I took a long way. After my experience in architecture, I started working for big brands through some established studios in Torino. At the same time, I started teaching and a little bit of individual consulting for the National Museum of the Automobile and for manufacturers like Ares Design. Then when I opened my firm as MAP design Studio I switched to startups and smaller companies but I had the chance to follow the entire design process, from the concept and the product development to the design and later the prototyping. The melting with Studio34 and getting in contact with new people led me to work for major brands even with a small studio, but keeping a very high quality of work, providing styling activity and CAS modeling. Recently I also became coordinator of IED master, managing the design and the prototyping for a Suzuki concept car called Misano that had huge success… The next that will be released soon is an Alpine and I am very excited about what is coming out.

Which one project do you think was the most challenging project during college-

I loved designing since day one and I admit I had a certain talent in organizing my work and my teammates too. So I always finished the design process from 4 to 5 days before the delivery. When you have fun and you don’t run into time challenges it is always a good experience. I think my greatest talent was the lead of the project and the time managing more than the design phase itself. Somehow it is still what I do now.

-and one challenging project you worked on during your job?

I think it was Emula, the first real super sports full electric motorcycle. It was presented at EICMA Milan, the most important European expo of two-wheelers and it took only 6 months from the sketches to the fully working prototype ad it had to have high performance and to host a technology that simulated the clutch, the sound, and vibration of a wide range of traditional endothermic bikes as well as their performance (including a two-stroke one!). I did the full motorcycle with my brother Lorenzo and a CAS modeler. A super small team and a very small time plus a great possibility of failure but the result was very appreciated by the press worldwide.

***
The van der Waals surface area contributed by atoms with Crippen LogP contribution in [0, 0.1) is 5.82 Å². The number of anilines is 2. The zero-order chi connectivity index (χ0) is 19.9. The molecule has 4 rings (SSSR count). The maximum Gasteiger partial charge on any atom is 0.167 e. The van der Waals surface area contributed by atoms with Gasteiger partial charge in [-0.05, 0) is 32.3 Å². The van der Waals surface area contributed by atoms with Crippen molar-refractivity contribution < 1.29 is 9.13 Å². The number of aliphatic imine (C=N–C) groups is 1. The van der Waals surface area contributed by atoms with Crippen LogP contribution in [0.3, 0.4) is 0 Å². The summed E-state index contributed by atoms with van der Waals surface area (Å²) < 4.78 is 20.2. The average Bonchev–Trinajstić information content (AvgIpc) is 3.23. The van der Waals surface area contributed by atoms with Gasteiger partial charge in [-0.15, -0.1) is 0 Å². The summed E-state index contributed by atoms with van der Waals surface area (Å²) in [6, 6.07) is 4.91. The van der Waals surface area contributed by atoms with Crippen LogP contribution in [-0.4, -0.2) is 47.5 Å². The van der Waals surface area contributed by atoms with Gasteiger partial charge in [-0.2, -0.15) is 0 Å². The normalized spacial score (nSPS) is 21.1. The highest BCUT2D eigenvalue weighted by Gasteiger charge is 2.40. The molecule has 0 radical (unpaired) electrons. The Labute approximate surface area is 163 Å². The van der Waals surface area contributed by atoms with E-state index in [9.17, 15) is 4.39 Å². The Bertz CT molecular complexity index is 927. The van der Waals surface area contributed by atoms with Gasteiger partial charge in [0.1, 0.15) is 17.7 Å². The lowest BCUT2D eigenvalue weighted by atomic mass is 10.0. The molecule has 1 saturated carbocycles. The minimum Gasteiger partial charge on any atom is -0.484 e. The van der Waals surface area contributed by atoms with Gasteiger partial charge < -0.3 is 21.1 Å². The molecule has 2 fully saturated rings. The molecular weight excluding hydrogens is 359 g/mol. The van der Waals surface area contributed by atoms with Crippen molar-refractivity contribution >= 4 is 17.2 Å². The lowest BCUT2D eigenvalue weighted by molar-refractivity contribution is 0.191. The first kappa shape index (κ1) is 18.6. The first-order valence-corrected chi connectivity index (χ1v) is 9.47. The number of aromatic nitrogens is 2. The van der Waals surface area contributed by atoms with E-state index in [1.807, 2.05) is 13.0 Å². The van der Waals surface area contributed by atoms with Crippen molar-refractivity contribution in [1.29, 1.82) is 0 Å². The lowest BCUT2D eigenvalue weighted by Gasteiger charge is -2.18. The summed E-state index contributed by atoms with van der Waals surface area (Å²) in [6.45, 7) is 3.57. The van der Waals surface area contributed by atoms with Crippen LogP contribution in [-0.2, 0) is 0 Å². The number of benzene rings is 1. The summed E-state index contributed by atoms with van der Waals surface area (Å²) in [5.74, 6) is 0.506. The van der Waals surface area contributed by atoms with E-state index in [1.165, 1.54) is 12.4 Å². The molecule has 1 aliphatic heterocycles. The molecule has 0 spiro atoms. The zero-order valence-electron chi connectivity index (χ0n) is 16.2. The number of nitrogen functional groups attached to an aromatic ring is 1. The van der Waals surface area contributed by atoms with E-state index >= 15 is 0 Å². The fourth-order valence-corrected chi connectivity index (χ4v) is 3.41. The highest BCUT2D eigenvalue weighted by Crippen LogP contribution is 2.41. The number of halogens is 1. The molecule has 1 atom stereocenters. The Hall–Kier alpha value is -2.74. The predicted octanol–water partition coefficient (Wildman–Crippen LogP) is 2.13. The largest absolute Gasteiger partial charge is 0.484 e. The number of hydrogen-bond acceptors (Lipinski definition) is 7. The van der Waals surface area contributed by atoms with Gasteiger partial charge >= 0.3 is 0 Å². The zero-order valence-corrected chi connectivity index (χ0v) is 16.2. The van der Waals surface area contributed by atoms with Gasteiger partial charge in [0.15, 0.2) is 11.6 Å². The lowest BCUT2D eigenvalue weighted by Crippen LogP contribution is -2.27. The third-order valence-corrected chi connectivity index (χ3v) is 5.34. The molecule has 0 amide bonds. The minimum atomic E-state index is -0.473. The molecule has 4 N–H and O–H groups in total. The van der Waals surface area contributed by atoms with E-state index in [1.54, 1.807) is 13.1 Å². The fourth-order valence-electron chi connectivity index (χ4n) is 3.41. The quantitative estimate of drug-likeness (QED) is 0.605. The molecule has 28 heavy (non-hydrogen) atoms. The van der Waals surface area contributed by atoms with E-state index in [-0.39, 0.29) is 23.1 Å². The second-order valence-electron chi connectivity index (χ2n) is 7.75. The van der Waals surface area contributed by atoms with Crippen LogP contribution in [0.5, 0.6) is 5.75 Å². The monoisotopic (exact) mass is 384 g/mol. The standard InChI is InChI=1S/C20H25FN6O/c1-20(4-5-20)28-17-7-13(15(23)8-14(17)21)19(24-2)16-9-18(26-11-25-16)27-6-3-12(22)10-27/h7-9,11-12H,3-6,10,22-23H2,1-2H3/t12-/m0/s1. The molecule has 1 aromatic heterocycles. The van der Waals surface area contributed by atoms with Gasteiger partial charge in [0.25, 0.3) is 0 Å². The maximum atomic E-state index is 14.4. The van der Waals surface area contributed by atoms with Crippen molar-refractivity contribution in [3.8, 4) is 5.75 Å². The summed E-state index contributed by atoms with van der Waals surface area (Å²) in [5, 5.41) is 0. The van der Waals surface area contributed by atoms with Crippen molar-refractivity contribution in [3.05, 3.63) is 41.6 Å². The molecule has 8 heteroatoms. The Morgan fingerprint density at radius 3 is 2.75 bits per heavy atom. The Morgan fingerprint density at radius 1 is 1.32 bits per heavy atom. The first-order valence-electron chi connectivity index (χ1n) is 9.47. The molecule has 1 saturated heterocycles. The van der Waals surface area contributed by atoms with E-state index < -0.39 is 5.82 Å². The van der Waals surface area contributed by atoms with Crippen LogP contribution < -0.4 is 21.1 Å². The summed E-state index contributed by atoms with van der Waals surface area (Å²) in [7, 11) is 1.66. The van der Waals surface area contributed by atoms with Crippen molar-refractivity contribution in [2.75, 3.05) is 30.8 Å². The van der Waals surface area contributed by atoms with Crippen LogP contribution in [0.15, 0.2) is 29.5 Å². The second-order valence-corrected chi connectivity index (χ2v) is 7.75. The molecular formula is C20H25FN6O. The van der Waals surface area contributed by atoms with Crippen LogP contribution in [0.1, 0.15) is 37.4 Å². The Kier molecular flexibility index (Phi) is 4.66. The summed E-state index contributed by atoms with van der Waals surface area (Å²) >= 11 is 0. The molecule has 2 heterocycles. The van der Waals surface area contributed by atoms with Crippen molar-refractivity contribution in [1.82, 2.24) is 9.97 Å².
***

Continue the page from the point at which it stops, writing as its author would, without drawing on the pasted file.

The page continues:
How do you manage to work full time and still work on side projects?

I live my projects with a lot of passion so for me designing feels like a hobby. Plus I have a great team of people working for me on cars and motorcycles. I simply love it. When I will feel it is becoming heavy or not exciting anymore I will change again, maybe going to consultancy or body rentals for big companies.

What are your views on future of mobility?

It is very complicated to give a good answer. Even the OEMs are trying to understand what will happen. I think that even if we will go to smart mobility and autonomous or semi-autonomous driving we won’t have to forget the beauty and the appeal of the object we are designing. Functionality is important but cars have to make the people fall in love at first sight and we also have to integrate the mobility systems more like passenger cars, buses, metro, last-mile vehicles, etc. I think that anyway there will still be a lot of space for some irrational but amazing objects like hypercars, which may be pushed by new propulsion systems like hydrogen.

What impact does COVID had on the automotive industry?

Covid in the beginning was terrible. Then it made us understand that we could apply a little more freedom to the working time and the procedure. Now there is a lot to do cause a lot of clients who stopped for a year are and a half are now in need of design. We can work pretty well even remotely thanks to tools like VR goggles and conference calls. We understood not to waste time. I worked on 4 projects for a very big client in less than two months. Before it would have taken at least twice the time.

What advice do you have for upcoming transportation design students?

Be curious, try to get in contact with the professionals that might give you advice or help you and be humble especially at the beginning and go to a school that can give you the skills and the tools you need to give shape to your ideas.

You can follow him on Instagram and follow his work regularly.